Let’s look to a moment of collaboration during the creative process. Specifically, one piece of feedback I received from Chris Fitz. In the “Restorative Justice in Schools” infographic, the subheading “Positive School Climates Promote Safety” was initially titled “Promoting a Positive School Environment.” Chris shared that the language I chose was too “touchy-feely” and may turn parents, teachers, and police for whom students’ safety is the primary concern. Indeed, one of the primary reasons people are skeptical of restorative programs in schools is the worry that it is too soft on students and that they will not learn discipline without consequences. This was a point that I had not considered at the time. As a student, I found data pointing to the positive impact of RJ on school climate and teacher satisfaction extremely compelling. Of course, I wanted to highlight the data as one of the benefits of using restorative methods in schools.
However, collaborating with Chris made me consider different perspectives of what school discipline should accomplish. Also, to build off of last week’s topic, stepping into another party’s shoes forced me to consider what their emotional response could be. In this case, I imagined parents rolling their eyes or feeling concerned for their student’s safety amidst a turbulent time. That is the power of collaboration. One small piece of feedback pushed me to explore other’s perceptions of and responses to the infographics and the topic of school discipline and safety as a whole. Ultimately, I found a way to combine the overwhelming data on the positive impact of RJ on school climate and school safety. In turn, the final product better represented Advoz’s mission, restorative programs, and the benefits of a restorative approach in schools. It also became more persuasive to parties who may be on the fence.
To close, I have reflected a lot on collaboration and feedback in creating this post. When I was a kid, the importance of working together was always emphasized in the way classes were structured. We were assigned worksheets, art pieces, projects to do as a kid. We were taught to listen, communicate, share tools and ideas, and give and receive feedback in those activities. We learned to consider snd value other people’s perspectives. More than that, we came to realize that by working together, the final product might be different than one initially imagined, but the process was more manageable. And maybe, the product was even better than initially imagined. I am sure many of you had similar experiences as a child. Unfortunately, I think the value of working together–collaborating– is something we can forget about as adults. Or at least I did after a long year of being stuck inside, working alone. Collaboration with my partners and Chris reminded me that many minds are better than one and that there is always room to improve. Overall, the lesson in this post is that anything is possible if you work with others, consider alternative perspectives, take feedback, and give yourself space to make mistakes and improve.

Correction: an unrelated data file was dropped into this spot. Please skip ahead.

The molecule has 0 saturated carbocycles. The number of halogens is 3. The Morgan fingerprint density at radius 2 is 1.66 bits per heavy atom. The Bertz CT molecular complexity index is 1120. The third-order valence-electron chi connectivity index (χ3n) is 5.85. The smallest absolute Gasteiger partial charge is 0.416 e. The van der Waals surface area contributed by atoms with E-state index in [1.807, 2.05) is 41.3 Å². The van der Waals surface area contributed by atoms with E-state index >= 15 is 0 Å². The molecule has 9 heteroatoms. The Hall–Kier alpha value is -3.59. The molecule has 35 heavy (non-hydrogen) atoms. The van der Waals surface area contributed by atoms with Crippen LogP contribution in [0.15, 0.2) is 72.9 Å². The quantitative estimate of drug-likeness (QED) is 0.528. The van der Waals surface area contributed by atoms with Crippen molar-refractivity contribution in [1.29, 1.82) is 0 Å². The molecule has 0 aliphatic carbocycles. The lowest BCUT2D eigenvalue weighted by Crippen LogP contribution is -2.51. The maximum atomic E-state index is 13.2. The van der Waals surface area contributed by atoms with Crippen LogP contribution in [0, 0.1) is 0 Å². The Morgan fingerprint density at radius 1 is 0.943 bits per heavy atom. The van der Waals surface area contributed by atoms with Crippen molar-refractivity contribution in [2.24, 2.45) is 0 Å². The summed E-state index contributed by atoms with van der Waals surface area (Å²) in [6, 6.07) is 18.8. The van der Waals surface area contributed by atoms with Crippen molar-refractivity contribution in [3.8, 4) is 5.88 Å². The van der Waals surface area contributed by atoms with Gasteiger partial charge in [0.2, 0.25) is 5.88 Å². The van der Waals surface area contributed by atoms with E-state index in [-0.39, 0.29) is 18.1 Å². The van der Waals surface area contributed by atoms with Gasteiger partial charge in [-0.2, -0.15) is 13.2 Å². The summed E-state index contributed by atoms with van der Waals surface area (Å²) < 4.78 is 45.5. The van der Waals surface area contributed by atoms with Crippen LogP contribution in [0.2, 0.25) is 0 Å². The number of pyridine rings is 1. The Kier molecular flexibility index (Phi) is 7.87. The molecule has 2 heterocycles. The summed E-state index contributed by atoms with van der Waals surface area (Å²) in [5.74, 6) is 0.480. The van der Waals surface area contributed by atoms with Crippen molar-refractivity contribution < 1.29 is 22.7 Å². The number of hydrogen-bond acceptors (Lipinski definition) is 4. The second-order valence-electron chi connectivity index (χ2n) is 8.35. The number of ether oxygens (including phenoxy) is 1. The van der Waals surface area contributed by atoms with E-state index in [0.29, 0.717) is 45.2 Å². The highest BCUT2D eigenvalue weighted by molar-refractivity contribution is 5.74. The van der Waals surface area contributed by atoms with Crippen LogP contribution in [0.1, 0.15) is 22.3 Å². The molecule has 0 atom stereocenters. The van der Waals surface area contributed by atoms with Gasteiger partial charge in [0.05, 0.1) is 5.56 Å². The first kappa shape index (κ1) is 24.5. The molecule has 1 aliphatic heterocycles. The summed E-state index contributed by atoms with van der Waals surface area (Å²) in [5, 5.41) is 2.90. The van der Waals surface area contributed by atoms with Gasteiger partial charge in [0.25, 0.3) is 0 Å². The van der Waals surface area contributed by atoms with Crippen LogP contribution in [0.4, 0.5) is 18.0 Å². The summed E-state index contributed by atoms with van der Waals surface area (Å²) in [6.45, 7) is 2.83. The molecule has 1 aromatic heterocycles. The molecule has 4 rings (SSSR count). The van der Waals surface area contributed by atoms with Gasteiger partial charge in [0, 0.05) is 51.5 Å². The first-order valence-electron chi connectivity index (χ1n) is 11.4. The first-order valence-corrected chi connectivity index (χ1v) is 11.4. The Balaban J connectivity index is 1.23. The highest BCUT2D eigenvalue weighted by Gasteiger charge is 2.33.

Before I share what I learned while creating Zero Tolerance and Restorative Justice (RJ) in education for Advoz, allow me to introduce myself briefly. My name is Catherine Wise. I am a college student studying neuroscience and Spanish at the Texas Christian University located in Fort Worth, Texas.
Early this spring, I reached out to the incredible staff at Advoz, asking what I could do to promote the mission and vision while achieving my goal of educating the Lancaster community. After some conversation, we decided on a series of infographics designed to start an open and honest dialogue about zero tolerance and the potential harm of the overuse of exclusionary discipline within the community. In the same series, we wanted to provide resources about using restorative methods of conflict management in schools and promote ways individuals can get involved with the process through training. Two of the four infographics (i.e., those on zero tolerance) are available for download at the end of this blog post.
In earnest, I was entirely unfamiliar with the processes of graphic design, social media, and writing infographic text for a broad audience going into this project. With the help of Chris Fitz, I was able to learn some of the necessary skills on the fly. In a series of two blog posts, I will share with you some things I learned along the way.
First, I learned how powerful shame can be and to avoid unnecessarily evoking it when discussing complex topics. Although I study psychology, I had never honestly thought about how powerful shame can be. Working on this project with Advoz staff gave me space and time to learn that evoking shame, be that intentional or not, can cause people to put up their defenses and stop engaging with information. More importantly, shame hinders conversation.